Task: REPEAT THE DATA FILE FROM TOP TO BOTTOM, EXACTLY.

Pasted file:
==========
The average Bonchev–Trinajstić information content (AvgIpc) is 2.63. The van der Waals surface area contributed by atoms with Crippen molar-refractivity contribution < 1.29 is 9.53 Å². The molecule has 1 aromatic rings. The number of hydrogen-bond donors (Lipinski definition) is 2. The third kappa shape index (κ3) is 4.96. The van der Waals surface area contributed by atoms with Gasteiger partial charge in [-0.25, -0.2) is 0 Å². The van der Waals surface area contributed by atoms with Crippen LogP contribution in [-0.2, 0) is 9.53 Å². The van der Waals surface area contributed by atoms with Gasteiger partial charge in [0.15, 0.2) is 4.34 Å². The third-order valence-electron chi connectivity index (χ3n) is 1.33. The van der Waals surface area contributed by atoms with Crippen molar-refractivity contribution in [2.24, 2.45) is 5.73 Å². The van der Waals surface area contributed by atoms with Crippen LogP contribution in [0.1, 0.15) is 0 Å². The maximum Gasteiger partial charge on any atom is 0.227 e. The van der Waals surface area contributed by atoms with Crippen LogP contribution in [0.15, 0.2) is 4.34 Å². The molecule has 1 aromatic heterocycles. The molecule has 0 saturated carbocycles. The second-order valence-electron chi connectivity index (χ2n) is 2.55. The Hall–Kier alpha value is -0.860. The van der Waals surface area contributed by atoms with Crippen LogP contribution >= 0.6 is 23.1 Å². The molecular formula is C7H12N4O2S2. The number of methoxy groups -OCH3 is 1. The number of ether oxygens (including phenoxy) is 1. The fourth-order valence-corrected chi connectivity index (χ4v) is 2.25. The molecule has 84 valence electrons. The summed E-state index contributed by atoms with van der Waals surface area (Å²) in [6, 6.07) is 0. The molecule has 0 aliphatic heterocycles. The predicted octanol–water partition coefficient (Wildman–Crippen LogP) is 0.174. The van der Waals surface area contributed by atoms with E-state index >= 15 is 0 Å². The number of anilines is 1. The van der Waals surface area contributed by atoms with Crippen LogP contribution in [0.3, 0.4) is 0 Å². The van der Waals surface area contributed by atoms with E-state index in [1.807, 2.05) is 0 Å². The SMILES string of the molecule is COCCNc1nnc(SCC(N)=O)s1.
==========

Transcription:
The average Bonchev–Trinajstić information content (AvgIpc) is 2.63. The van der Waals surface area contributed by atoms with Crippen molar-refractivity contribution < 1.29 is 9.53 Å². The molecule has 1 aromatic rings. The number of hydrogen-bond donors (Lipinski definition) is 2. The third kappa shape index (κ3) is 4.96. The van der Waals surface area contributed by atoms with Gasteiger partial charge in [-0.25, -0.2) is 0 Å². The van der Waals surface area contributed by atoms with Crippen LogP contribution in [-0.2, 0) is 9.53 Å². The van der Waals surface area contributed by atoms with Gasteiger partial charge in [0.15, 0.2) is 4.34 Å². The third-order valence-electron chi connectivity index (χ3n) is 1.33. The van der Waals surface area contributed by atoms with Crippen molar-refractivity contribution in [2.24, 2.45) is 5.73 Å². The van der Waals surface area contributed by atoms with Crippen LogP contribution in [0.1, 0.15) is 0 Å². The maximum Gasteiger partial charge on any atom is 0.227 e. The van der Waals surface area contributed by atoms with Crippen LogP contribution in [0.15, 0.2) is 4.34 Å². The molecule has 1 aromatic heterocycles. The molecule has 0 saturated carbocycles. The second-order valence-electron chi connectivity index (χ2n) is 2.55. The Hall–Kier alpha value is -0.860. The van der Waals surface area contributed by atoms with Crippen LogP contribution >= 0.6 is 23.1 Å². The molecular formula is C7H12N4O2S2. The number of methoxy groups -OCH3 is 1. The number of ether oxygens (including phenoxy) is 1. The fourth-order valence-corrected chi connectivity index (χ4v) is 2.25. The molecule has 84 valence electrons. The summed E-state index contributed by atoms with van der Waals surface area (Å²) in [6, 6.07) is 0. The molecule has 0 aliphatic heterocycles. The predicted octanol–water partition coefficient (Wildman–Crippen LogP) is 0.174. The van der Waals surface area contributed by atoms with E-state index >= 15 is 0 Å². The number of anilines is 1. The van der Waals surface area contributed by atoms with Crippen LogP contribution in [0.3, 0.4) is 0 Å². The van der Waals surface area contributed by atoms with E-state index in [1.807, 2.05) is 0 Å². The SMILES string of the molecule is COCCNc1nnc(SCC(N)=O)s1.